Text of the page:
This has incited the debate on alternatives to dollar as the global reserve currency, or de-dollarisation! There is an abrupt realisation that official reserve holdings can be exposed to sanctions as about 60% of the global foreign exchange reserves remain in dollars. There are intense deliberations globally on the plausibility of maintaining reserves in commodities like physical gold, strategic reserves of energy and other scarce commodities. Petro-yuan has been recurrently mentioned in the context of Saudi Arabia and China, which will greatly affect the dollar-foundations on which global energy trade rests. It is yet unpredictable if the world can diversify their reserves away from the US dollar and the effect ongoing geopolitical tensions will have, but it could lower foreign demand for US Treasury securities. Obviously even a small reduction in the US dollar share of say China’s foreign reserves in the US (approximately $900bn) can have a significant impact on US Treasury yields.
High energy prices, rising inflation, weak consumer sentiment, central banks raising rates and geopolitical tensions are weighing on economies around the world and slowing global growth. Surging energy prices have hit Europe the hardest. In this stretched environment, the collapse of two US Banks, Silicon Valley Bank and Signature Bank, fail to shore up confidence. Even in 2007 and 2008, in the sub-prime crisis, some of the “too-big-to-fail” US banks went under. Anxiety globally on the banking industry is but natural, and is adding on to other woes.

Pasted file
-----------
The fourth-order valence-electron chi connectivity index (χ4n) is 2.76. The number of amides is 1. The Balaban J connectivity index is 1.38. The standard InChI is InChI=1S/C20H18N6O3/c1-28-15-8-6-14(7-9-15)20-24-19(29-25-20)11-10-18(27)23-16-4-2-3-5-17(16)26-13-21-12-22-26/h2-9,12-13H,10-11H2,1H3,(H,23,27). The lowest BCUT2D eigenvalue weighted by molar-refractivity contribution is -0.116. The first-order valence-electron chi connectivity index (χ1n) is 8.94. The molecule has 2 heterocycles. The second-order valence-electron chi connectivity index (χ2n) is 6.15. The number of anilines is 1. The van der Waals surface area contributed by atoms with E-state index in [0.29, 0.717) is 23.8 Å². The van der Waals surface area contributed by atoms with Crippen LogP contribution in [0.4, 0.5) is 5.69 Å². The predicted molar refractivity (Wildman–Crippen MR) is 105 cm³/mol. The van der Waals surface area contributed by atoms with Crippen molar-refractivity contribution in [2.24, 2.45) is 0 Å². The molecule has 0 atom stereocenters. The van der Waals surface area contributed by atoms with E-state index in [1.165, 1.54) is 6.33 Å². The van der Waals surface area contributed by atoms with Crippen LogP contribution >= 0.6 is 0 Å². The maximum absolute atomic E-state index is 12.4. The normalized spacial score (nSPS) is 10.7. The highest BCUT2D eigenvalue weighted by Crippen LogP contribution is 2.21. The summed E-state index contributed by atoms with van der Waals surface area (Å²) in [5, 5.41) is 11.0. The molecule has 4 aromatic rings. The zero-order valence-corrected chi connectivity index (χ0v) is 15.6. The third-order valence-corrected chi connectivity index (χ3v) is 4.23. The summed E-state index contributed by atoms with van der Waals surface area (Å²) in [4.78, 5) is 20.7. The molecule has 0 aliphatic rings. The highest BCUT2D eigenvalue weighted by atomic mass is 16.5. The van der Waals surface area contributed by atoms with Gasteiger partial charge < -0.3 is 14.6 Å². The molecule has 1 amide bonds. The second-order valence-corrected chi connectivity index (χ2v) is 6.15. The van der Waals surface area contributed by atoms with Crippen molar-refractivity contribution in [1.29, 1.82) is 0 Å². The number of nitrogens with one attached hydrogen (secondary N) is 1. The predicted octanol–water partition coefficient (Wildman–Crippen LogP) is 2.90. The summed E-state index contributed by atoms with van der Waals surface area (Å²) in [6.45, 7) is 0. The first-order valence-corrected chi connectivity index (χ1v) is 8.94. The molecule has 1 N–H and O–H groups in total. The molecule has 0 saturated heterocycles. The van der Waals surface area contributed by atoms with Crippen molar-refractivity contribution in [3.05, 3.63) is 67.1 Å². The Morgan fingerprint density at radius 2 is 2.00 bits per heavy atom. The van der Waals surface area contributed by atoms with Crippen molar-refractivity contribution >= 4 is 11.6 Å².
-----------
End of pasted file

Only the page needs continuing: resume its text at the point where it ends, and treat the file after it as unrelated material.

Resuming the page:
Fourth are the changes in the political environment brought in by the rise of China. Having grandiosely announced the Global Security Initiative (GSI) in 2022, China seems to be on the march as a global mediator. Latest and strongest manifestation is the major diplomatic breakthrough brokered by China between Iran and Saudi Arabia on 10 March 2023, to re-establish diplomatic relations and reopen embassies after seven years of tensions. The deal announced in Beijing amidst the National People’s Congress, represents a major diplomatic victory for the Chinese, as Gulf Arab states perceive the United States slowly withdrawing from the wider Middle East. This should lower the chance of armed conflict between the Middle East rivals — both directly and in proxy conflicts around the region, like in Yemen and Syria, though it might be premature to presume it.
China’s steady broad based approach in Middle East includes Comprehensive Strategic Partnership Agreement of March 2021 and 2.3 bn loan to Türkiye. Its Shanghai International Port Group has a 25-year management contract of Israel’s Haifa Bayport Terminal that began operating in September 2021. A Chinese company also operates a cargo terminal in the Ashdod Port. Chinese Middle East engagement could well transform Saudi-American relations and prospects of Saudi-Israeli normalisation. China is also planning a broader summit between Iran and the six-nation Gulf Cooperation Council later in 2023.